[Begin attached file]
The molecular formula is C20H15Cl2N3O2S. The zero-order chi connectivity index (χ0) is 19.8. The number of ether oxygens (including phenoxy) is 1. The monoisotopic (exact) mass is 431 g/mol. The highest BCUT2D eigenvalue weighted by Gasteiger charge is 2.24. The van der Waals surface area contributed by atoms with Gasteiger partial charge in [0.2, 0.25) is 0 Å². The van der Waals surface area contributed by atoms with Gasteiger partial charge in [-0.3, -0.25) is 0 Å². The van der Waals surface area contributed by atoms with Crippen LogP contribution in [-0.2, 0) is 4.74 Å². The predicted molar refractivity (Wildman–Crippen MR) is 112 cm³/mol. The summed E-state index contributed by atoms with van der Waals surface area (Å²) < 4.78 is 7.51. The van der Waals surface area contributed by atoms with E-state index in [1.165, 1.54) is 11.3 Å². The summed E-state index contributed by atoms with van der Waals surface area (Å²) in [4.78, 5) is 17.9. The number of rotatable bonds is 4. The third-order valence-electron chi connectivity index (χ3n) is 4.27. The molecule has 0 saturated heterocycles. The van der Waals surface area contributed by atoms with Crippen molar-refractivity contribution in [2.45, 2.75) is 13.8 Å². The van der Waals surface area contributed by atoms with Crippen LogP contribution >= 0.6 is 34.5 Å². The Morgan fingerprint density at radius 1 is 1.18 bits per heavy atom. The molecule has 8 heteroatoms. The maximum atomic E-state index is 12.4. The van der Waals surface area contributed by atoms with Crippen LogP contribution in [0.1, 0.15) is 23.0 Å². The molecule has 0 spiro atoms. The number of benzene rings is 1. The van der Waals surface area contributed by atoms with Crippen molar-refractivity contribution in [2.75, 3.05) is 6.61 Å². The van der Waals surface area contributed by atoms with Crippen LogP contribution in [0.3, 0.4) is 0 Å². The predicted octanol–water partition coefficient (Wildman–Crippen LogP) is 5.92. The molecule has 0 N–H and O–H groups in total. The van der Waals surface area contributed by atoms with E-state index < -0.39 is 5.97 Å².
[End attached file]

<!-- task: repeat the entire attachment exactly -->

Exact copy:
The molecular formula is C20H15Cl2N3O2S. The zero-order chi connectivity index (χ0) is 19.8. The number of ether oxygens (including phenoxy) is 1. The monoisotopic (exact) mass is 431 g/mol. The highest BCUT2D eigenvalue weighted by Gasteiger charge is 2.24. The van der Waals surface area contributed by atoms with Gasteiger partial charge in [0.2, 0.25) is 0 Å². The van der Waals surface area contributed by atoms with Gasteiger partial charge in [-0.3, -0.25) is 0 Å². The van der Waals surface area contributed by atoms with Crippen LogP contribution in [-0.2, 0) is 4.74 Å². The predicted molar refractivity (Wildman–Crippen MR) is 112 cm³/mol. The summed E-state index contributed by atoms with van der Waals surface area (Å²) < 4.78 is 7.51. The van der Waals surface area contributed by atoms with E-state index in [1.165, 1.54) is 11.3 Å². The summed E-state index contributed by atoms with van der Waals surface area (Å²) in [4.78, 5) is 17.9. The number of rotatable bonds is 4. The third-order valence-electron chi connectivity index (χ3n) is 4.27. The molecule has 0 saturated heterocycles. The van der Waals surface area contributed by atoms with Crippen molar-refractivity contribution in [2.45, 2.75) is 13.8 Å². The van der Waals surface area contributed by atoms with Crippen LogP contribution >= 0.6 is 34.5 Å². The Morgan fingerprint density at radius 1 is 1.18 bits per heavy atom. The molecule has 8 heteroatoms. The maximum atomic E-state index is 12.4. The van der Waals surface area contributed by atoms with Crippen LogP contribution in [0.1, 0.15) is 23.0 Å². The molecule has 0 spiro atoms. The number of benzene rings is 1. The van der Waals surface area contributed by atoms with Crippen molar-refractivity contribution in [2.75, 3.05) is 6.61 Å². The van der Waals surface area contributed by atoms with Crippen LogP contribution in [0.3, 0.4) is 0 Å². The predicted octanol–water partition coefficient (Wildman–Crippen LogP) is 5.92. The molecule has 0 N–H and O–H groups in total. The van der Waals surface area contributed by atoms with E-state index < -0.39 is 5.97 Å².